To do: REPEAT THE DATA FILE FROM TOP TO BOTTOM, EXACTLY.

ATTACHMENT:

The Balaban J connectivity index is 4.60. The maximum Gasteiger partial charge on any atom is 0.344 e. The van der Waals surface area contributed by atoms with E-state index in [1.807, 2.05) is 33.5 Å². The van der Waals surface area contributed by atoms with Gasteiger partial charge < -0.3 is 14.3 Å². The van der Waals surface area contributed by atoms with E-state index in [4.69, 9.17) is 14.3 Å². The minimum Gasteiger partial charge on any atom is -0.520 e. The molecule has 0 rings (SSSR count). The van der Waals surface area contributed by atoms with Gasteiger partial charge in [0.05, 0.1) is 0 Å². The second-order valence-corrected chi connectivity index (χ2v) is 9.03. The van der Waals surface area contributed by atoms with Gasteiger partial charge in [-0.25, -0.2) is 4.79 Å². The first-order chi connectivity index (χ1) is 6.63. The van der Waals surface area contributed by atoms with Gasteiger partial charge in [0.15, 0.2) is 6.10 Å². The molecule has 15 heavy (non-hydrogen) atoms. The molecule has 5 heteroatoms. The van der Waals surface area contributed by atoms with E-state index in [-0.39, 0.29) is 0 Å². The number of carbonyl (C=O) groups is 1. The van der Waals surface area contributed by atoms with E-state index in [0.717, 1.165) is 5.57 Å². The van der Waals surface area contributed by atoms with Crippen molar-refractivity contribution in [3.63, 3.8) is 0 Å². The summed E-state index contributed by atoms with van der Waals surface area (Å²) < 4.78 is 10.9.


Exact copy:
The Balaban J connectivity index is 4.60. The maximum Gasteiger partial charge on any atom is 0.344 e. The van der Waals surface area contributed by atoms with E-state index in [1.807, 2.05) is 33.5 Å². The van der Waals surface area contributed by atoms with Gasteiger partial charge < -0.3 is 14.3 Å². The van der Waals surface area contributed by atoms with E-state index in [4.69, 9.17) is 14.3 Å². The minimum Gasteiger partial charge on any atom is -0.520 e. The molecule has 0 rings (SSSR count). The van der Waals surface area contributed by atoms with Gasteiger partial charge in [0.05, 0.1) is 0 Å². The second-order valence-corrected chi connectivity index (χ2v) is 9.03. The van der Waals surface area contributed by atoms with Gasteiger partial charge in [-0.25, -0.2) is 4.79 Å². The first-order chi connectivity index (χ1) is 6.63. The van der Waals surface area contributed by atoms with Gasteiger partial charge in [0.15, 0.2) is 6.10 Å². The molecule has 15 heavy (non-hydrogen) atoms. The molecule has 5 heteroatoms. The van der Waals surface area contributed by atoms with E-state index in [-0.39, 0.29) is 0 Å². The number of carbonyl (C=O) groups is 1. The van der Waals surface area contributed by atoms with E-state index in [0.717, 1.165) is 5.57 Å². The van der Waals surface area contributed by atoms with Crippen molar-refractivity contribution in [3.63, 3.8) is 0 Å². The summed E-state index contributed by atoms with van der Waals surface area (Å²) < 4.78 is 10.9.